“It’s hard for me to say exactly how my style has changed,” Oslo-based artist Oscar Grønner muses. “But I can see a difference from earlier work. I feel that I have many styles. I get bored of doing the same thing over and over and I like to explore new ways of doing things. I’m rarely happy with my own work so I guess I’m always trying to get there by changing.”
In recent years though, Oscar’s deceptively simplistic illustrative style has travelled to new heights. Characterised by blockish figures with oversized extremities, Oscar’s style adapts as well to his apparently flippant digital drawings as it does to his more finessed hand-rendered work.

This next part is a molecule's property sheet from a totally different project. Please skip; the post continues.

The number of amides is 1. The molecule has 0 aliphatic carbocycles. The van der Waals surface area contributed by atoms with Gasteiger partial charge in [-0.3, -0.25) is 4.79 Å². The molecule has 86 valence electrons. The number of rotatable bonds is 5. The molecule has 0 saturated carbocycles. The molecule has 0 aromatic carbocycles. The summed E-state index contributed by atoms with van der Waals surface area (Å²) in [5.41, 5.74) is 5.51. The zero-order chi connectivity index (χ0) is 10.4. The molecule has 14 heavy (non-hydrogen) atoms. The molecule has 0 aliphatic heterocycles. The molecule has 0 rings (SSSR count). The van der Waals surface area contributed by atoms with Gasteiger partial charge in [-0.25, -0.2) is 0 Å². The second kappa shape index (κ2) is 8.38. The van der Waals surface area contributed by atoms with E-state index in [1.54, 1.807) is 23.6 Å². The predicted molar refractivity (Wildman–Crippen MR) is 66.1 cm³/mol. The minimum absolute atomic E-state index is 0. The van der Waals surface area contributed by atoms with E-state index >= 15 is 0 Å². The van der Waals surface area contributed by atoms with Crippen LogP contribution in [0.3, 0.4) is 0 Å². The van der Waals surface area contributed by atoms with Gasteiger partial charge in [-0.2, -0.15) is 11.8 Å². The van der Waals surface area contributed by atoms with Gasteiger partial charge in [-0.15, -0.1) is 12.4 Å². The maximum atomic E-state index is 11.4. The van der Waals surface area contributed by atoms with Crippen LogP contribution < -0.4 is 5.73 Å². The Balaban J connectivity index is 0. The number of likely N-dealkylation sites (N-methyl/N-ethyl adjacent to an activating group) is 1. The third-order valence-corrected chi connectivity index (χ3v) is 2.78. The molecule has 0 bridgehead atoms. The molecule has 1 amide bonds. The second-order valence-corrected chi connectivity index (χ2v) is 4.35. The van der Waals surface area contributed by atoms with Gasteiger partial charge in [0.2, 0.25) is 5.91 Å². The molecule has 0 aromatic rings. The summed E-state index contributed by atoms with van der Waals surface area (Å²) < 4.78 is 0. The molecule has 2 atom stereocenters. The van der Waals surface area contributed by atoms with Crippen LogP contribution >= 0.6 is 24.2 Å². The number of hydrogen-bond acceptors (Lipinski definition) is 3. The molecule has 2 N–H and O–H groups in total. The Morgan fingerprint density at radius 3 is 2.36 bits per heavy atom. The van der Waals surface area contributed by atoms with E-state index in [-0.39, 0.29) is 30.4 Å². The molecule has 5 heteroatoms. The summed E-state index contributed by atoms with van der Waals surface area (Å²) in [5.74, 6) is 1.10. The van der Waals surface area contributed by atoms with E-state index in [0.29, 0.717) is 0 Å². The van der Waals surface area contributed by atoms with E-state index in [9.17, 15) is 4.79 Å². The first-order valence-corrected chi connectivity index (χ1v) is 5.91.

“I’ve been focusing on only taking on interesting projects that I really want to do, with people and clients I’m interested in and look up to. And to be drawing more for my own sake,” he says, a tactic which clearly works: Oscar’s commercial clients include New York Times, Le Monde, Apartmento magazine, Maison Kitsune and VSCO. Last year saw Oscar’s first solo show Other People, which allowed him to show off what he does best: humorously bring the characteristics of the people he spies around him to new life on the page.